All students are asked to discuss any impairment related requirements privately, face to face and/or in written form with the course coordinator, lecturer or tutor.

Student Disability Services also provides support for students with a wide range of impairments, both visible and invisible, to succeed and excel at the University. For more information and contact details, please visit the Student Disability Services’ website

Special Circumstances

If your ability to complete assessed coursework is affected by illness or other personal circumstances outside of your control, contact a member of teaching staff as soon as possible before the assessment is due.

If your personal circumstances significantly affect your performance, or preparation, for an exam or eligible written test, refer to the University’s aegrotat or compassionate consideration page

This should be done as soon as possible and no later than seven days after the affected test or exam date.

Learning Continuity

In the event of an unexpected disruption, we undertake to maintain the continuity and standard of teaching and learning in all your courses throughout the year. If there are unexpected disruptions the University has contingency plans to ensure that access to your course continues and course assessment continues to meet the principles of the University’s assessment policy. Some adjustments may need to be made in emergencies. You will be kept fully informed by your course co-ordinator/director, and if disruption occurs you should refer to the university website for information about how to proceed.

The delivery mode may change depending on COVID restrictions. Any changes will be communicated through Canvas.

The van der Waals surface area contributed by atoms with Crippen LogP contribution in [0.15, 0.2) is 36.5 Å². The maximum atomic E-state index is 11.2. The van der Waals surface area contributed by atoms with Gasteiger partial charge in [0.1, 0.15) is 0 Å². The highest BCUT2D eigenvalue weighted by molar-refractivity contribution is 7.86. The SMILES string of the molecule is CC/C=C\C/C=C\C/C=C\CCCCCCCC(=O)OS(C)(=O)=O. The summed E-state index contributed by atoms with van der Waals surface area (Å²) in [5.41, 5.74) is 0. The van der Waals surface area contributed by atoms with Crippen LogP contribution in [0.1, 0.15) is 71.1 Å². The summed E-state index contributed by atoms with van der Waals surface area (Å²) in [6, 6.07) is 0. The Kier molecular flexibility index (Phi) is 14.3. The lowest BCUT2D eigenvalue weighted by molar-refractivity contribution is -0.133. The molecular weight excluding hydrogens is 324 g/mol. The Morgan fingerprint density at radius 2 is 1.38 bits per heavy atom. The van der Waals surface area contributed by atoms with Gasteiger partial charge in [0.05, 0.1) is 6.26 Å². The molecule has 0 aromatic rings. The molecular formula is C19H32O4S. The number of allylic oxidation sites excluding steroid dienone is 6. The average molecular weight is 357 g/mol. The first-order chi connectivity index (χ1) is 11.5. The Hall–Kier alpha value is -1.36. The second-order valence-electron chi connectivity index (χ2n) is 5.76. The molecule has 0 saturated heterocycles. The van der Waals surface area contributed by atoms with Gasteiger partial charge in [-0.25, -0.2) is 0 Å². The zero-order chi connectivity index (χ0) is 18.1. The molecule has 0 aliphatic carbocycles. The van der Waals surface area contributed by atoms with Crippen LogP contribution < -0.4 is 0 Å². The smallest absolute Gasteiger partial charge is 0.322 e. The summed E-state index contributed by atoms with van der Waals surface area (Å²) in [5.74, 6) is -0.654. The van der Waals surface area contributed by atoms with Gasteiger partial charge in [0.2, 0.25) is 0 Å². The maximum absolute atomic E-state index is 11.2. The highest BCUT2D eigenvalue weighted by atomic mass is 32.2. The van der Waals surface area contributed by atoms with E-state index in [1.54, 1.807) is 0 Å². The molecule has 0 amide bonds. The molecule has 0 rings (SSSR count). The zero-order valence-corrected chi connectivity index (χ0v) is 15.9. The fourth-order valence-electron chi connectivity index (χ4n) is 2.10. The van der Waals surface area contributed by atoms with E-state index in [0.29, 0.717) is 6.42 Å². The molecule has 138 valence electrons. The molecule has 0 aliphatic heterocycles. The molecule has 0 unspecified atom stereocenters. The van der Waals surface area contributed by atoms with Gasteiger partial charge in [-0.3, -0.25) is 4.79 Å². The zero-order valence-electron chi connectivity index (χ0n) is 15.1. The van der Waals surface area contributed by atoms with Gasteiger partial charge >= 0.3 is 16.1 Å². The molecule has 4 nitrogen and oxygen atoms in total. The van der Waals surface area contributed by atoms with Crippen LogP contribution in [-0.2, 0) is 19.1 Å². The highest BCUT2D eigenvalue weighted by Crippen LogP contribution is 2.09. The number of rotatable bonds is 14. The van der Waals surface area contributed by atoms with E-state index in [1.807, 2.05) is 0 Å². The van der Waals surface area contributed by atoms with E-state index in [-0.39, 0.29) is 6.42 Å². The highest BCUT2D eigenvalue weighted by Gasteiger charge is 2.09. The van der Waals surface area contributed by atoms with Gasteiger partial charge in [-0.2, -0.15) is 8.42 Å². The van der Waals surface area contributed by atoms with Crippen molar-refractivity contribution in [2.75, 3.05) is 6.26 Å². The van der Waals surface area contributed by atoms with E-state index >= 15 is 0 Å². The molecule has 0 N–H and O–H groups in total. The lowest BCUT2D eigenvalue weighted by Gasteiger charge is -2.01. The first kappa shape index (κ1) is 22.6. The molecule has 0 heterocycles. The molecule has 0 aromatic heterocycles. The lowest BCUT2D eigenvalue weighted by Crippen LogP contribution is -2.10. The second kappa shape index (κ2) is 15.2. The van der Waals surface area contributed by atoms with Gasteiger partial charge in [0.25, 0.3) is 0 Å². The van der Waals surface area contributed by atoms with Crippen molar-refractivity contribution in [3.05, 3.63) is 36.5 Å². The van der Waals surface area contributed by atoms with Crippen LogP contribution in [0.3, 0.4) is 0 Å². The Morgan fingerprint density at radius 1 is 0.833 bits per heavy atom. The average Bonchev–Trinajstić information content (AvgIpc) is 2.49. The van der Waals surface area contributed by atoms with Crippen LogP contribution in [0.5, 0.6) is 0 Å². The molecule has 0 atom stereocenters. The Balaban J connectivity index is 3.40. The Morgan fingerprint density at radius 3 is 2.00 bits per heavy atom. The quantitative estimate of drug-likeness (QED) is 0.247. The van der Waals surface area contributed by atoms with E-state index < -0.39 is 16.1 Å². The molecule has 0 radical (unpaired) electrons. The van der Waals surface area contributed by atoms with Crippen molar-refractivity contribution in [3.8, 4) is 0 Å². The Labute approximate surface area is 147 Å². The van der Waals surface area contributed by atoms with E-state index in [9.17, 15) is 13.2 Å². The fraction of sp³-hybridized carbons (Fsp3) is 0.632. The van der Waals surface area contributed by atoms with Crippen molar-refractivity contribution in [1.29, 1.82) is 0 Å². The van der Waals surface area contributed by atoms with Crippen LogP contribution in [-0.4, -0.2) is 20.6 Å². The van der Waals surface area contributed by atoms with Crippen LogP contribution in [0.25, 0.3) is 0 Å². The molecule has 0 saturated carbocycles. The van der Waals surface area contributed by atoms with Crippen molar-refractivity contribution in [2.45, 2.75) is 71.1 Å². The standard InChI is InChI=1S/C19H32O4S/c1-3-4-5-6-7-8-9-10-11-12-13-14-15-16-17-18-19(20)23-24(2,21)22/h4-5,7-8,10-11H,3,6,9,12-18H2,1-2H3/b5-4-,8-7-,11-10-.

Student Charter and Responsibilities

The Student Charter assumes and acknowledges that students are active participants in the learning process and that they have responsibilities to the institution and the international community of scholars. The University expects that students will act at all times in a way that demonstrates respect for the rights of other students and staff so that the learning environment is both safe and productive. For further information visit Student Charter


Elements of this outline may be subject to change. The latest information about the course will be available for enrolled students in Canvas.

In this course students may be asked to submit coursework assessments digitally. The University reserves the right to conduct scheduled tests and examinations for this course online or through the use of computers or other electronic devices. Where tests or examinations are conducted online remote invigilation arrangements may be used. In exceptional circumstances changes to elements of this course may be necessary at short notice. Students enrolled in this course will be informed of any such changes and the reasons for them, as soon as possible, through Canvas.